How to budget as an international student

How to budget as an international student

How to budget as an international student

Budgeting can be difficult for anyone, and college students are no exception. With the countless opportunities and new experiences at most universities, it might be tempting to indulge yourself and rely on your parents as a financial safety net. But if you can learn to manage your money at this stage in life, your chances of living a more financially stable and free life in the future are pretty high.

Having a budget doesn’t mean your money is sorted, but it does mean you have a plan to sort your money. A budget to track your income and expenses is how you monitor money coming in and going out; you know where your money is rather than wondering where it went. Here’s how you can optimise your finances as an international student. 

1. Know your numbers

Record all your regular monthly expenses such as rent, bills, food and subscriptions to get an idea of your average monthly expenses.

Then, write down any money you receive regularly each month – any parental contributions, earnings and student loans. If your income varies month to month, split this across the whole year, including earnings from a seasonal or term-time job, to arrive at an average income amount.

Then subtract your expenses from your average income. This gives you the starting point to understand how much you have left when you subtract all your necessary payments.

For international students, it’s also important to factor in currency exchange rates if you receive regular funds from overseas, because fluctuations can occur.

2. What’s the outcome?

If you have money left over each month, that’s great. I advise paying more into any outstanding debt to clear it faster or setting up a savings account.

A savings account is a wise idea for international students because it can help with unexpected expenses – an emergency flight home, for example.

Read also: Top 15 Best Ways on How to budget at University

3. Adjust your budget

If you are regularly spending more than you receive it’s time to sit down with your list and find ways to cut down on your spending. Tough, I know. Perhaps you have a monthly subscription you could cancel or you are able to share grocery shopping with your flatmates to save costs?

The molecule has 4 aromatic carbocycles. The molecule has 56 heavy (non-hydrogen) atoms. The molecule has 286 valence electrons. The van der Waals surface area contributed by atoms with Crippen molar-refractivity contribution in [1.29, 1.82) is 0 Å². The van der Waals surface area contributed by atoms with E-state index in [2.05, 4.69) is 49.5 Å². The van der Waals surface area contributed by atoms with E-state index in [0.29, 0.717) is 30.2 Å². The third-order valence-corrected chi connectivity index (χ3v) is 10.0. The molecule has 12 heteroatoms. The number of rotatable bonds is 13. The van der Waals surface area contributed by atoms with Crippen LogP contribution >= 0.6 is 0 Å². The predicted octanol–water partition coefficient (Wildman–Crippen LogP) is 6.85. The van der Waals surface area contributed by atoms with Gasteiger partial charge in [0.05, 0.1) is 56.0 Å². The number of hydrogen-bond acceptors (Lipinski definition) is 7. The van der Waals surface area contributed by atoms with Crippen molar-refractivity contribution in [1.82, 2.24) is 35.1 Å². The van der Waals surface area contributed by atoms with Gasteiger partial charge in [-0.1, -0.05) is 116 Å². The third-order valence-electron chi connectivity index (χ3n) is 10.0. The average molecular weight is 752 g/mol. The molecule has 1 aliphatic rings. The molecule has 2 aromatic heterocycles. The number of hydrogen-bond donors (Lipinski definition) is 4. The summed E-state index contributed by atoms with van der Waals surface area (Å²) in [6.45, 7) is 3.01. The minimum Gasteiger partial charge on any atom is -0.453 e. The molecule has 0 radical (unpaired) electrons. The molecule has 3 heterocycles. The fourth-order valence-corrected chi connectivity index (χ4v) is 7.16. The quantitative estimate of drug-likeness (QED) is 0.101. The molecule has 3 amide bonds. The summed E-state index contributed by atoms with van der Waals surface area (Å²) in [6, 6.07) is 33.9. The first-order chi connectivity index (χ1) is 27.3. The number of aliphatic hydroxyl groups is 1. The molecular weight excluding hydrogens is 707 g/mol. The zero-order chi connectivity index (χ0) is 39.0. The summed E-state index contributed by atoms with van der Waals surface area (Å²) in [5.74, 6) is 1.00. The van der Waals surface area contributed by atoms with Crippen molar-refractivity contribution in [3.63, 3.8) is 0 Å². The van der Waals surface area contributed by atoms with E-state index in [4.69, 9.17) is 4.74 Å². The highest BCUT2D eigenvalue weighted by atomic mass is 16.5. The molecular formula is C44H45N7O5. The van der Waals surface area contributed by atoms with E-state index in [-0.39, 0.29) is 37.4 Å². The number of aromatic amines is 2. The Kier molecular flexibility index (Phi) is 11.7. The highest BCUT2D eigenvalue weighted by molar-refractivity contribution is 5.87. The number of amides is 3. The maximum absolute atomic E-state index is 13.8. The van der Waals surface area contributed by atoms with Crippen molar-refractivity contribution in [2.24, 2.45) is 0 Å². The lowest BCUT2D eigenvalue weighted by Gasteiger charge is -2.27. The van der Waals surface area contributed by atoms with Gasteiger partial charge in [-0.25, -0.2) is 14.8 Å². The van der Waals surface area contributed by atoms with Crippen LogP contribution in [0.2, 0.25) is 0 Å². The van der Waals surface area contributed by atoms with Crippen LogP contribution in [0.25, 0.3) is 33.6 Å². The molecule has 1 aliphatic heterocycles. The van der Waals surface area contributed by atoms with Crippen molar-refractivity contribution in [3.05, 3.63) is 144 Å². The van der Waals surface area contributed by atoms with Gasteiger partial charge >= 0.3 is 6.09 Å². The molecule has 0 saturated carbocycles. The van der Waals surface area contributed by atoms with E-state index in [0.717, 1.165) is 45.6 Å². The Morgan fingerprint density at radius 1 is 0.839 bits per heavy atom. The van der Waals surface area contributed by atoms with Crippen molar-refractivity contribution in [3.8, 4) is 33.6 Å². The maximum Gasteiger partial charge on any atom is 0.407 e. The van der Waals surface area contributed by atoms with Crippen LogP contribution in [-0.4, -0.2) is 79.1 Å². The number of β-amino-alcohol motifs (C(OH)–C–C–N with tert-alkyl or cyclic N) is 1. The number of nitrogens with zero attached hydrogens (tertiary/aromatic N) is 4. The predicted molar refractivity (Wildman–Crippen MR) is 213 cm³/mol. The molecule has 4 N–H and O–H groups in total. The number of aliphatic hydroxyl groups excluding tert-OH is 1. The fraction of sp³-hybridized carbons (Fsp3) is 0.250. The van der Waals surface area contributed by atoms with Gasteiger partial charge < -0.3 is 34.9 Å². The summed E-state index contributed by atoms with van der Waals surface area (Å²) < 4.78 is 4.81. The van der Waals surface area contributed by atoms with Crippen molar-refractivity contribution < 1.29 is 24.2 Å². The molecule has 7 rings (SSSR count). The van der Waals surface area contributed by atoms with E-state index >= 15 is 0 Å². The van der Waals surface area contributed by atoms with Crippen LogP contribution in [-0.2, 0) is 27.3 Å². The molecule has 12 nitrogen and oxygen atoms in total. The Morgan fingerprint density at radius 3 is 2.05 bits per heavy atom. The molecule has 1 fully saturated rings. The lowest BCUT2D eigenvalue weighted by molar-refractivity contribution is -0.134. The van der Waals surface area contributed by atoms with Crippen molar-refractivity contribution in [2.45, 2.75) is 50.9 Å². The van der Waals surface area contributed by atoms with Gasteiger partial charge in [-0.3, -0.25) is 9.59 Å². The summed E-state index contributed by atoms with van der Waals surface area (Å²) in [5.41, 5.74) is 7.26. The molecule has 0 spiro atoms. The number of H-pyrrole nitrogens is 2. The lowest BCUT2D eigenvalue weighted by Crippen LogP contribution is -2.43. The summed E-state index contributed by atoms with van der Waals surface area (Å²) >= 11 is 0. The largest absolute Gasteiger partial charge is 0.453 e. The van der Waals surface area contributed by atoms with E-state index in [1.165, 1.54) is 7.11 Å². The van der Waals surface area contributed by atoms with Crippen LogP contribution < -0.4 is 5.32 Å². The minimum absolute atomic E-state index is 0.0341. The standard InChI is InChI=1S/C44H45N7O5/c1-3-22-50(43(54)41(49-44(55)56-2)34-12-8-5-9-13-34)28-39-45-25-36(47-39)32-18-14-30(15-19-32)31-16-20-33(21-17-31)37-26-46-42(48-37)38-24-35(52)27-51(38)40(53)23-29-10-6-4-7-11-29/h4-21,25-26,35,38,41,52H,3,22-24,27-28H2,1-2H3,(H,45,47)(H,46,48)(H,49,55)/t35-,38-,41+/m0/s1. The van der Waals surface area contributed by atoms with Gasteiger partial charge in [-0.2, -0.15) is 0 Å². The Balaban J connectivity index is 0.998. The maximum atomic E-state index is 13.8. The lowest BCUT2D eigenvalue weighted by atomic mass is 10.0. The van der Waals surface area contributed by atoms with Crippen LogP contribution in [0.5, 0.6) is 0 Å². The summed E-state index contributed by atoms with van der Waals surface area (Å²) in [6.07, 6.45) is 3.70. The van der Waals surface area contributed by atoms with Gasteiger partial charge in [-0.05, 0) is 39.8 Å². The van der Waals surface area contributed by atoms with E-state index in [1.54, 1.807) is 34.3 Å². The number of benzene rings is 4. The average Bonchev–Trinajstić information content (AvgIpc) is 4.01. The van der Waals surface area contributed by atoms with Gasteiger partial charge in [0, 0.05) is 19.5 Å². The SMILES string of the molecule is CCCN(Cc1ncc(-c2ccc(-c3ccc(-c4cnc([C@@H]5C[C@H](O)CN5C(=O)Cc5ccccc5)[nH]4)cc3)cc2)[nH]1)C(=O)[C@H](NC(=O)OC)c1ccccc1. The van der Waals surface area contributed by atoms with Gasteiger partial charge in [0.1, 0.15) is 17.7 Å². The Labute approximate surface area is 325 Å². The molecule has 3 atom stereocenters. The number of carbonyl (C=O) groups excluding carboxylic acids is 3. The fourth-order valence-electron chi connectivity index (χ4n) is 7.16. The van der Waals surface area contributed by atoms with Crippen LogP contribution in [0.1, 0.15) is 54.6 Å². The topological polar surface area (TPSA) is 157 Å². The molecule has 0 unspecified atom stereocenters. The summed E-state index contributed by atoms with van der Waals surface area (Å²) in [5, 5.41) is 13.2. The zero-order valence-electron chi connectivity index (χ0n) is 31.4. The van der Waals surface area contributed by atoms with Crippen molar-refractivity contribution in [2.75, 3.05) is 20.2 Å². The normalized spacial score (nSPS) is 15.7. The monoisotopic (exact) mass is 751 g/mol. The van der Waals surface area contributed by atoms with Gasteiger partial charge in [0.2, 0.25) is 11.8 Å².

Cutting out things only goes so far, however. From housing, food and transport to books and social activities, most expenses can be trimmed but not wiped out to zero. So, be honest with yourself about what you should spend on and where you can save. You may want to set a monthly limit for each category and aim not to overspend.

I recommend the 80/20 rule for students. By spending 80 per cent of your money on things you need and 20 per cent on things you want, it will become clearer which expenses can be cut to keep your budget balanced and under control.

If you find yourself in persistent deficit, it’s worth reaching out to your student services team for additional guidance.

4. Increase your income

While Covid-19 put an end to many traditional student jobs – from hospitality through to retail –all these opportunities will hopefully return. In the meantime, many entrepreneurial students have started small businesses selling homemade products or online tutoring services.

However, I wouldn’t recommend prioritizing paid work over studies; try to find flexible work that will fit in around your university work. 

As an international student, it’s important to check what the rules are around working on your student visa before taking on any jobs alongside your studies. You can find this information through THE Student’s guides to student visas in the UK, US, Australia, Canada and Germany.

To minimise additional stress and pressure, I’d suggest you look for part-time or casual work if you genuinely need the money and it relieves pressure elsewhere. Don’t overload your schedule and remember to keep your eye on the goal – doing well at university.

Budgeting is the core of almost all money matters. By setting a clear plan for your money, you’re not just organising your finances, you’re putting yourself back in control of your financial well-being.

5. Use an App

As a college student, you’ve got a thousand things happening on a daily basis and, often, each day is different. A lack of structure can keep you from being on top of managing your spending and can spell disaster for your budget. Fortunately, there are a number of free budgeting apps to help. Try a money management app like Mint and find the best budgeting app for you. Chances are, after consistently using one of these helpful budgeting tools for just a month, you’ll find new ways to save.

6. Invest Your Spare Change

Saving your spare change has gone digital with investing apps like Acorns. You link your credit or debit card and when you make a purchase, Acorns rounds up the amount to the nearest dollar and makes the change available for you to invest. Not only will you be saving money, but you’ll also have the opportunity to grow it because your spare change is invested in stocks and bonds. It doesn’t take a math major to know that spare change and interest can really add up.

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